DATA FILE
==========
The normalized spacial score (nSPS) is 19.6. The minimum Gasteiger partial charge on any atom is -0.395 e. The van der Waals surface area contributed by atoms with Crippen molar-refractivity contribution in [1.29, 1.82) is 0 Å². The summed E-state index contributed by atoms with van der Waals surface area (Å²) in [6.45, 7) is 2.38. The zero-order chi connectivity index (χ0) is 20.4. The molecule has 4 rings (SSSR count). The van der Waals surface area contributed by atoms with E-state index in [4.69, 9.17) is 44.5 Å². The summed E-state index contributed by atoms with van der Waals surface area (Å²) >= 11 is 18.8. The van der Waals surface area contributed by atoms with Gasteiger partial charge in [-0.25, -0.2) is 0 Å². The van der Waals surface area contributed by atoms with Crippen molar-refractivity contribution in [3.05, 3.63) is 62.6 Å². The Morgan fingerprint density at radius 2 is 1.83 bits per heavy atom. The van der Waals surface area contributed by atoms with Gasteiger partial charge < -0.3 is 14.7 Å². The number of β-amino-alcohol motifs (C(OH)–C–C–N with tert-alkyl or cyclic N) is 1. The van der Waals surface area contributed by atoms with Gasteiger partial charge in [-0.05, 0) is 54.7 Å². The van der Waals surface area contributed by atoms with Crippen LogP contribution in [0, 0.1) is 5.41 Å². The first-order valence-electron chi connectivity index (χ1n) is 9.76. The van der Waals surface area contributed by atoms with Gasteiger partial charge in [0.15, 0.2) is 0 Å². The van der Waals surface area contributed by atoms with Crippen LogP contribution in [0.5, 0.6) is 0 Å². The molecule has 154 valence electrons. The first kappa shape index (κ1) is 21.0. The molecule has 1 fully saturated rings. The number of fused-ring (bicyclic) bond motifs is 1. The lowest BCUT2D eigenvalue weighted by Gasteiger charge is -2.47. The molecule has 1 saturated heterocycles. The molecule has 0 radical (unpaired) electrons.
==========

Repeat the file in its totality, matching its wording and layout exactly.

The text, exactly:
The normalized spacial score (nSPS) is 19.6. The minimum Gasteiger partial charge on any atom is -0.395 e. The van der Waals surface area contributed by atoms with Crippen molar-refractivity contribution in [1.29, 1.82) is 0 Å². The summed E-state index contributed by atoms with van der Waals surface area (Å²) in [6.45, 7) is 2.38. The zero-order chi connectivity index (χ0) is 20.4. The molecule has 4 rings (SSSR count). The van der Waals surface area contributed by atoms with E-state index in [4.69, 9.17) is 44.5 Å². The summed E-state index contributed by atoms with van der Waals surface area (Å²) >= 11 is 18.8. The van der Waals surface area contributed by atoms with Gasteiger partial charge in [-0.25, -0.2) is 0 Å². The van der Waals surface area contributed by atoms with Crippen molar-refractivity contribution in [3.05, 3.63) is 62.6 Å². The Morgan fingerprint density at radius 2 is 1.83 bits per heavy atom. The van der Waals surface area contributed by atoms with Gasteiger partial charge < -0.3 is 14.7 Å². The number of β-amino-alcohol motifs (C(OH)–C–C–N with tert-alkyl or cyclic N) is 1. The van der Waals surface area contributed by atoms with Gasteiger partial charge in [-0.05, 0) is 54.7 Å². The van der Waals surface area contributed by atoms with Crippen LogP contribution in [0, 0.1) is 5.41 Å². The first-order valence-electron chi connectivity index (χ1n) is 9.76. The van der Waals surface area contributed by atoms with Gasteiger partial charge in [0.15, 0.2) is 0 Å². The van der Waals surface area contributed by atoms with Crippen LogP contribution in [0.5, 0.6) is 0 Å². The molecule has 154 valence electrons. The first kappa shape index (κ1) is 21.0. The molecule has 1 fully saturated rings. The number of fused-ring (bicyclic) bond motifs is 1. The lowest BCUT2D eigenvalue weighted by Gasteiger charge is -2.47. The molecule has 1 saturated heterocycles. The molecule has 0 radical (unpaired) electrons.